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Heart Views. 2019 Jan-Mar;20(1):11-16. doi: 10.4103/HEARTVIEWS.HEARTVIEWS_28_18.

Hypertension Management in the Elderly: What is the Optimal Target Blood Pressure?

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Department of Geriatric Medicine and Internal Medicine, Hurley Medical Center, Michigan State University, Flint, MI, USA.
Department of Cardiovascular Diseases, University of Florida, Gainesville, FL, USA.


Hypertension is a common disease in the elderly associated with significant morbidity and mortality. Due to the complexity of this population, the optimal target of blood pressure (BP) control is still controversial. In this article, we conduct a literature review of trials published in English in the last 10 years which were specifically designed to study the efficacy and safety of various BP targets in patients who are 70 years or older. Using these criteria, we found that the benefits in the positive studies were demonstrated even with a minimal BP control (systolic BP [SBP] <150 mmHg) and continued to be reported for a SBP <120 mmHg. On the other hand, keeping SBP <140 mmHg seemed to be safely achieved in elderly patients. Although the safety of lowering SBP to <120 mmHg is debated, Systolic Blood Pressure Intervention Trial study has shown no increased risk of falls, fractures, or kidney failure in elderly patients with SBP lower than this threshold. While the recent guidelines recommended to keep BP <130/80 mmHg in the elderly, more individualized approach should be considered to achieve this goal in order to avoid undesirable complications. Furthermore, further studies are required to evaluate BP target in very old patients or those with multiple comorbidities.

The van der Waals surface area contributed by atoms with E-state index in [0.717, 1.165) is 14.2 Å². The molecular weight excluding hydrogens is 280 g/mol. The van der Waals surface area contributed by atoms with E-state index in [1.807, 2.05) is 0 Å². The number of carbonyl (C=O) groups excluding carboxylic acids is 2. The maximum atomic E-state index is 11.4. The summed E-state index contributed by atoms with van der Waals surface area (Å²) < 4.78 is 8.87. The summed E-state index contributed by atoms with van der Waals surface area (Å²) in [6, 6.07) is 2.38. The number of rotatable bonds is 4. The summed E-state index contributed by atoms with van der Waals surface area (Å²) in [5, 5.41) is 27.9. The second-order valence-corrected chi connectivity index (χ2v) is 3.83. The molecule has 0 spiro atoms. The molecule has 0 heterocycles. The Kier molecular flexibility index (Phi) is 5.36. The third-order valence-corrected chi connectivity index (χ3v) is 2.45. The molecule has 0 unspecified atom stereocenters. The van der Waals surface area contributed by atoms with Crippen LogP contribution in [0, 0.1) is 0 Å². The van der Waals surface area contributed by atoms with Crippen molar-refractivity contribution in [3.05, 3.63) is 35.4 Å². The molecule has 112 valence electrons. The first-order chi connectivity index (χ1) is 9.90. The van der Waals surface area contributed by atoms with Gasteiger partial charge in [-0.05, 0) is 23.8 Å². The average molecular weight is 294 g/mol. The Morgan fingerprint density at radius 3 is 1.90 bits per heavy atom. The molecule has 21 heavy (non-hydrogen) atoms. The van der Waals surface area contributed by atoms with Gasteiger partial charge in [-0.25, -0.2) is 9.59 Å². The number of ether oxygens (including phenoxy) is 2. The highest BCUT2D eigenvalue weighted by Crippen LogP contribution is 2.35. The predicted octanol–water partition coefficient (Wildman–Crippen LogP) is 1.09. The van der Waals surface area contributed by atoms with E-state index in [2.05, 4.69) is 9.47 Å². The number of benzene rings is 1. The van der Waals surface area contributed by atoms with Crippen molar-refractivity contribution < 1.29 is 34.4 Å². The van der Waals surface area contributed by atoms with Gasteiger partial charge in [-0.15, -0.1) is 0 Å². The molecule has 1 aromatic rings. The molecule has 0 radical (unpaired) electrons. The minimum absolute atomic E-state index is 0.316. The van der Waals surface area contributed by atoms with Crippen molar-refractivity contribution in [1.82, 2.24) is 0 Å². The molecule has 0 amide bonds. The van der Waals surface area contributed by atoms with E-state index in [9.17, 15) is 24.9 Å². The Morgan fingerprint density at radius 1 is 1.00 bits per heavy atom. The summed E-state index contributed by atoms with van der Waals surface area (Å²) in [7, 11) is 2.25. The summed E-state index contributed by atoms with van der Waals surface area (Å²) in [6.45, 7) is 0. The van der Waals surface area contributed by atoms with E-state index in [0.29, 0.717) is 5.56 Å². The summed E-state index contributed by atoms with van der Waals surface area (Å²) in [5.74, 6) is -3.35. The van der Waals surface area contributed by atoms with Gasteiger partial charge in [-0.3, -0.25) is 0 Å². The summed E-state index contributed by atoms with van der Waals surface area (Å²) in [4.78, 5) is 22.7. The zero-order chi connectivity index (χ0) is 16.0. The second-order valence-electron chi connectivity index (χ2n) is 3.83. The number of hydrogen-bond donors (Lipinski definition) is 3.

Blood pressure; cardiovascular; elderly; geriatrics; hypertension; stroke

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